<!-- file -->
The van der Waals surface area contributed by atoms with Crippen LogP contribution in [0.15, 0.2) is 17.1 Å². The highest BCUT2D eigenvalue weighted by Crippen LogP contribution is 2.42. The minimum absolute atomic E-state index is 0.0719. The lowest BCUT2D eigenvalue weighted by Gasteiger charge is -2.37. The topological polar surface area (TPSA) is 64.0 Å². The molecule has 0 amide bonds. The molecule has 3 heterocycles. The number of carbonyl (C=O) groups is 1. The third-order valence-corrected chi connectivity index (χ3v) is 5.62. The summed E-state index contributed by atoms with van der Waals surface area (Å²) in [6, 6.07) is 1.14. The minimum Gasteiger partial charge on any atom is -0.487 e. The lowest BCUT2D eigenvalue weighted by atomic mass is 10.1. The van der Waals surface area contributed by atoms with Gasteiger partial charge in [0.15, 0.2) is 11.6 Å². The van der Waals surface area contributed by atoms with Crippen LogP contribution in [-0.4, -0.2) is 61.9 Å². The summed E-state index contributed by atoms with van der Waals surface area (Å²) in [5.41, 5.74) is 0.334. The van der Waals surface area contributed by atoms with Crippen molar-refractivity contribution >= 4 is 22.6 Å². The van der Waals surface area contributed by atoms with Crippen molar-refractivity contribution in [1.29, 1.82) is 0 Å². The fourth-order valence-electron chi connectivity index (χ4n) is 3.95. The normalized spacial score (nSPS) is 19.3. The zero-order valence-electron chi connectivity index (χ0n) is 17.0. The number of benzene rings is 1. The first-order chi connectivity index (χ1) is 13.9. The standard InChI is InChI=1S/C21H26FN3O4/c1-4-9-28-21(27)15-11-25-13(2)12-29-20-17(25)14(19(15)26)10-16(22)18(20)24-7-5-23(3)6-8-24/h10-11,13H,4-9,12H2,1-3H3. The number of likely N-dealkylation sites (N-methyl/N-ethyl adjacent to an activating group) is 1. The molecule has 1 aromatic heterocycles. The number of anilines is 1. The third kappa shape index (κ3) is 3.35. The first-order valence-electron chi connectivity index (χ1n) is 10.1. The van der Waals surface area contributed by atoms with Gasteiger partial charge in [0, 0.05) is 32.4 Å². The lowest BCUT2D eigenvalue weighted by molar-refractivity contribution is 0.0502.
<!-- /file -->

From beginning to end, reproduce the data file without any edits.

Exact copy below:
The van der Waals surface area contributed by atoms with Crippen LogP contribution in [0.15, 0.2) is 17.1 Å². The highest BCUT2D eigenvalue weighted by Crippen LogP contribution is 2.42. The minimum absolute atomic E-state index is 0.0719. The lowest BCUT2D eigenvalue weighted by Gasteiger charge is -2.37. The topological polar surface area (TPSA) is 64.0 Å². The molecule has 0 amide bonds. The molecule has 3 heterocycles. The number of carbonyl (C=O) groups is 1. The third-order valence-corrected chi connectivity index (χ3v) is 5.62. The summed E-state index contributed by atoms with van der Waals surface area (Å²) in [6, 6.07) is 1.14. The minimum Gasteiger partial charge on any atom is -0.487 e. The lowest BCUT2D eigenvalue weighted by atomic mass is 10.1. The van der Waals surface area contributed by atoms with Gasteiger partial charge in [0.15, 0.2) is 11.6 Å². The van der Waals surface area contributed by atoms with Crippen LogP contribution in [-0.4, -0.2) is 61.9 Å². The summed E-state index contributed by atoms with van der Waals surface area (Å²) in [5.41, 5.74) is 0.334. The van der Waals surface area contributed by atoms with Crippen molar-refractivity contribution >= 4 is 22.6 Å². The van der Waals surface area contributed by atoms with Crippen molar-refractivity contribution in [1.29, 1.82) is 0 Å². The fourth-order valence-electron chi connectivity index (χ4n) is 3.95. The normalized spacial score (nSPS) is 19.3. The zero-order valence-electron chi connectivity index (χ0n) is 17.0. The number of benzene rings is 1. The first-order chi connectivity index (χ1) is 13.9. The standard InChI is InChI=1S/C21H26FN3O4/c1-4-9-28-21(27)15-11-25-13(2)12-29-20-17(25)14(19(15)26)10-16(22)18(20)24-7-5-23(3)6-8-24/h10-11,13H,4-9,12H2,1-3H3. The number of likely N-dealkylation sites (N-methyl/N-ethyl adjacent to an activating group) is 1. The molecule has 1 aromatic heterocycles. The number of anilines is 1. The third kappa shape index (κ3) is 3.35. The first-order valence-electron chi connectivity index (χ1n) is 10.1. The van der Waals surface area contributed by atoms with Gasteiger partial charge in [0, 0.05) is 32.4 Å². The lowest BCUT2D eigenvalue weighted by molar-refractivity contribution is 0.0502.